Questionnaire survey of virtual reality experiences of digestive surgery at a rural academic institute: A pilot study for pre-surgical education
1Department of Surgery, University of Miyazaki Faculty of Medicine, Miyazaki, Japan
2Department of Anesthesiology, University of Miyazaki Faculty of Medicine, Miyazaki, Japan
We developed a prototype VR platform, VECTORS L&M (VLM), aiming to enhance the understanding of digestive surgery for students, interns, and young surgeons by limiting costs. Its efficacy was assessed via questionnaires before implementation in surgical education. The VLM provides nine-minute VR views of surgeries, from both 180- and 360-degree angles. It was created with L.A.B. Co., Ltd. and incorporates surgery videos from biliary malignancy patients. Following VLM development, a survey was conducted among surgeons who had experienced it. Twenty-eight participants (32% of observers) responded to the survey. A majority (81%) reported positive experiences with the VR content and showed interest in VR video production, though some reported sickness. Most respondents were experienced surgeons, and nearly all believed VR was important for medical education with a mean score of 4.14 on a scale of up to 5. VR was preferred over 3D printed models due to its application versatility. Participants expressed the desire for future VR improvements, such as increased mobility, cloud connectivity, cost reduction, and better resolution. The VLM platform, coupled with this innovative teaching approach, offers experiential learning in intraabdominal surgery, effectively enriching the knowledge of students and surgeons ahead of surgical education and training.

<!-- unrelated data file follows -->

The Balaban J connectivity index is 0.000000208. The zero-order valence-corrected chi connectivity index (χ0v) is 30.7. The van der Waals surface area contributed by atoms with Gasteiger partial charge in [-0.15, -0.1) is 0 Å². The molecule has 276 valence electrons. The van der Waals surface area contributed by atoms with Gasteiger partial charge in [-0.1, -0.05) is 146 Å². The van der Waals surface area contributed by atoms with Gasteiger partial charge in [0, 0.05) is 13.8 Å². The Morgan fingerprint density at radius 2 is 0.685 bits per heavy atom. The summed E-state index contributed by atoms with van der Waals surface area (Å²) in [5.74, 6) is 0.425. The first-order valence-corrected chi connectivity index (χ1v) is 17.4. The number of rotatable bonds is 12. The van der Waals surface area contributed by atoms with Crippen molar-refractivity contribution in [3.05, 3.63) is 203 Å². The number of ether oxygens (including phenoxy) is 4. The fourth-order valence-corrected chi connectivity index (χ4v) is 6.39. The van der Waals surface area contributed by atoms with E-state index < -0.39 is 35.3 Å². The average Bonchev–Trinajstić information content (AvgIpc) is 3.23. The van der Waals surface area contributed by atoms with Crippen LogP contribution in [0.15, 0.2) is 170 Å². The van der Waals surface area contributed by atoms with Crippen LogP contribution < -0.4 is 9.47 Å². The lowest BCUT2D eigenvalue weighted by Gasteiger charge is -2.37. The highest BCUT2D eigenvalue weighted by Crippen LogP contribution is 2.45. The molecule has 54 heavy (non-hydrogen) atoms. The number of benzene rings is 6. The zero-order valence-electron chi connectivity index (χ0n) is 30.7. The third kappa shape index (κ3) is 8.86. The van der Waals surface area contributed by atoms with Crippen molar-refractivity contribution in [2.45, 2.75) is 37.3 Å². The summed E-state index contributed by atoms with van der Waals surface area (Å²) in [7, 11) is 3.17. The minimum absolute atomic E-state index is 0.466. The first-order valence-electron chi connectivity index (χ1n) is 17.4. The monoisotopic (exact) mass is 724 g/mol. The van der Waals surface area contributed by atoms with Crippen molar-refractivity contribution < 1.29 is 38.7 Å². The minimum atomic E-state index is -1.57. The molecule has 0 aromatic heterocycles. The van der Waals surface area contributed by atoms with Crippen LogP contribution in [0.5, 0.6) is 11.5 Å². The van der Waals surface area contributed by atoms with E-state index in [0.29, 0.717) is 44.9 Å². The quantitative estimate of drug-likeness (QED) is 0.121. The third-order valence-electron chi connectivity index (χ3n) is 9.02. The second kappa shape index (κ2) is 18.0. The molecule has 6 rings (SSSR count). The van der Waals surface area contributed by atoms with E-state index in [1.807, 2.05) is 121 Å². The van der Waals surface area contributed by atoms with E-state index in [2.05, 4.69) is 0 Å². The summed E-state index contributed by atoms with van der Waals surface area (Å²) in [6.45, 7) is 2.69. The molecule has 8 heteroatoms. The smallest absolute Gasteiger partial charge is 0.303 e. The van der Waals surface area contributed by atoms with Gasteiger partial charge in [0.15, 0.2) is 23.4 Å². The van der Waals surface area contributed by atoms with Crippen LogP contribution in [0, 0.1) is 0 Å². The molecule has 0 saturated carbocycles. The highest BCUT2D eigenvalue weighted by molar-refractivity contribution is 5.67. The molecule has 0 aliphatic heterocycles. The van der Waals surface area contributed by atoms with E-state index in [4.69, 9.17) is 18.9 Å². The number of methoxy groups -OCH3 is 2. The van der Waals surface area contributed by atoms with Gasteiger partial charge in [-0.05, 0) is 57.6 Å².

Keywords: Surgical education, medical staff, internship doctors, digestive surgery, virtual reality
Cite this article as: Nanashima A, Kai K, Hamada T, Munakata S, Imamura N, Hiyoshi M, et al. Questionnaire survey of virtual reality experiences of digestive surgery at a rural academic institute: A pilot study for pre-surgical education. Turk J Surg 2023; 39 (4): 328-335.
The authors have no conflicts of interest to declare.
This study was supported by a Grant-in-Aid for Clinical Research from Miyazaki University Hospital 2023.
We gratefully appreciate Mr. Takahiro Noshita, Hideto Todaka, and Akiyoshi Kurogi, who are senior staff members and president of L.A.B. Cooperation Ltd., Miyazaki, Japan (https://livecity. co.jp/LAB/index.php) respectively. They spent plenty of time and work efforts making the present original VR video in the operating room and exhibited it for introducing VR video to the attending surgeons at our Kyushu district surgical congress for two days. English has been well edited by the expert editing company, Elsevier (Order reference: ASLESTD0487127, completed May 26 with certification).